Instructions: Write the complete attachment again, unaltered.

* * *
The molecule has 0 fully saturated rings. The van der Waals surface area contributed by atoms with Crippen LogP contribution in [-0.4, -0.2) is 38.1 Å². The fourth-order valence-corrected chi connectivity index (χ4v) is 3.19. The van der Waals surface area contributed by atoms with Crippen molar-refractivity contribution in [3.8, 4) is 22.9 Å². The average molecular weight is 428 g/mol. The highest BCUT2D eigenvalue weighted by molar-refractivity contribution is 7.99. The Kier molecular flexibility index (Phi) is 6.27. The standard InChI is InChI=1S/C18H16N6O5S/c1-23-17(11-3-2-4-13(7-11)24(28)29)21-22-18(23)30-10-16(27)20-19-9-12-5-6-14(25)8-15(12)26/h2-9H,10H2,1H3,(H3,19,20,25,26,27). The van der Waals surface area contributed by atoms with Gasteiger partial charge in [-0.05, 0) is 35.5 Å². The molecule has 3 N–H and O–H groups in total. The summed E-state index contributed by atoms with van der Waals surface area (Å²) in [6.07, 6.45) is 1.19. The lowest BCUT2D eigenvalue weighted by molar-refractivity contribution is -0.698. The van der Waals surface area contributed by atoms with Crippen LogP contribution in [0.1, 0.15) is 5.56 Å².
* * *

The molecule has 0 fully saturated rings. The van der Waals surface area contributed by atoms with Crippen LogP contribution in [-0.4, -0.2) is 38.1 Å². The fourth-order valence-corrected chi connectivity index (χ4v) is 3.19. The van der Waals surface area contributed by atoms with Crippen molar-refractivity contribution in [3.8, 4) is 22.9 Å². The average molecular weight is 428 g/mol. The highest BCUT2D eigenvalue weighted by molar-refractivity contribution is 7.99. The Kier molecular flexibility index (Phi) is 6.27. The standard InChI is InChI=1S/C18H16N6O5S/c1-23-17(11-3-2-4-13(7-11)24(28)29)21-22-18(23)30-10-16(27)20-19-9-12-5-6-14(25)8-15(12)26/h2-9H,10H2,1H3,(H3,19,20,25,26,27). The van der Waals surface area contributed by atoms with Gasteiger partial charge in [-0.05, 0) is 35.5 Å². The molecule has 3 N–H and O–H groups in total. The summed E-state index contributed by atoms with van der Waals surface area (Å²) in [6.07, 6.45) is 1.19. The lowest BCUT2D eigenvalue weighted by molar-refractivity contribution is -0.698. The van der Waals surface area contributed by atoms with Crippen LogP contribution in [0.1, 0.15) is 5.56 Å².